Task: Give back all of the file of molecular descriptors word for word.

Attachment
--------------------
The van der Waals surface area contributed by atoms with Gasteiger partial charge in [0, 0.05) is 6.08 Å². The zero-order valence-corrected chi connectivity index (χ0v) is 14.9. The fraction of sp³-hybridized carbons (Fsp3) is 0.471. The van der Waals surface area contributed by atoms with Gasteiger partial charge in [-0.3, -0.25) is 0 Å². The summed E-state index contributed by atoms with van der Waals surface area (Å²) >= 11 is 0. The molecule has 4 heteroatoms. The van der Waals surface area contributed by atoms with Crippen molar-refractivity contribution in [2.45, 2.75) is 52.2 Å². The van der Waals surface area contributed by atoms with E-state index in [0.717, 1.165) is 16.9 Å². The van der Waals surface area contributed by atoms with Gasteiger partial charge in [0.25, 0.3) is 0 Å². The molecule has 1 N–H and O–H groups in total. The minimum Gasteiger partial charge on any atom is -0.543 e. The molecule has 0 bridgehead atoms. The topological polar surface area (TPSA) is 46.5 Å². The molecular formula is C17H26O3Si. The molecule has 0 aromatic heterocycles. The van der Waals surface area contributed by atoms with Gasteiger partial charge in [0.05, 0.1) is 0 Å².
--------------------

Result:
The van der Waals surface area contributed by atoms with Gasteiger partial charge in [0, 0.05) is 6.08 Å². The zero-order valence-corrected chi connectivity index (χ0v) is 14.9. The fraction of sp³-hybridized carbons (Fsp3) is 0.471. The van der Waals surface area contributed by atoms with Gasteiger partial charge in [-0.3, -0.25) is 0 Å². The summed E-state index contributed by atoms with van der Waals surface area (Å²) >= 11 is 0. The molecule has 4 heteroatoms. The van der Waals surface area contributed by atoms with Crippen molar-refractivity contribution in [2.45, 2.75) is 52.2 Å². The van der Waals surface area contributed by atoms with E-state index in [0.717, 1.165) is 16.9 Å². The van der Waals surface area contributed by atoms with Gasteiger partial charge in [0.25, 0.3) is 0 Å². The molecule has 1 N–H and O–H groups in total. The minimum Gasteiger partial charge on any atom is -0.543 e. The molecule has 0 bridgehead atoms. The topological polar surface area (TPSA) is 46.5 Å². The molecular formula is C17H26O3Si. The molecule has 0 aromatic heterocycles. The van der Waals surface area contributed by atoms with Gasteiger partial charge in [0.05, 0.1) is 0 Å².